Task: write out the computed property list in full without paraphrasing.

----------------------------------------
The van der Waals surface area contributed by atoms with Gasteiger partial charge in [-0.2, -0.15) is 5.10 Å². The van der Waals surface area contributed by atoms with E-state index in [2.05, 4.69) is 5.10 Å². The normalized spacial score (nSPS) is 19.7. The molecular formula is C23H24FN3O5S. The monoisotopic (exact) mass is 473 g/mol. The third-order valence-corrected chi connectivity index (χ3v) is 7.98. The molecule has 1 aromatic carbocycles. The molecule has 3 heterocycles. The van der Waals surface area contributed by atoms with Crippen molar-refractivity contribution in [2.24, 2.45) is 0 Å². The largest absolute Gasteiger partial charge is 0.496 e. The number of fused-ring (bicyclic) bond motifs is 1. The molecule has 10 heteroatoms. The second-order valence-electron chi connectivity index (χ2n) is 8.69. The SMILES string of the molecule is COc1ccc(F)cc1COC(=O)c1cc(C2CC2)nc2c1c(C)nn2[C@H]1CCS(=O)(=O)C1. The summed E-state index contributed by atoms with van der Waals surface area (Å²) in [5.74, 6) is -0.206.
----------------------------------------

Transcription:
The van der Waals surface area contributed by atoms with Gasteiger partial charge in [-0.2, -0.15) is 5.10 Å². The van der Waals surface area contributed by atoms with E-state index in [2.05, 4.69) is 5.10 Å². The normalized spacial score (nSPS) is 19.7. The molecular formula is C23H24FN3O5S. The monoisotopic (exact) mass is 473 g/mol. The third-order valence-corrected chi connectivity index (χ3v) is 7.98. The molecule has 1 aromatic carbocycles. The molecule has 3 heterocycles. The van der Waals surface area contributed by atoms with Crippen molar-refractivity contribution in [2.24, 2.45) is 0 Å². The largest absolute Gasteiger partial charge is 0.496 e. The number of fused-ring (bicyclic) bond motifs is 1. The molecule has 10 heteroatoms. The second-order valence-electron chi connectivity index (χ2n) is 8.69. The SMILES string of the molecule is COc1ccc(F)cc1COC(=O)c1cc(C2CC2)nc2c1c(C)nn2[C@H]1CCS(=O)(=O)C1. The summed E-state index contributed by atoms with van der Waals surface area (Å²) in [5.74, 6) is -0.206.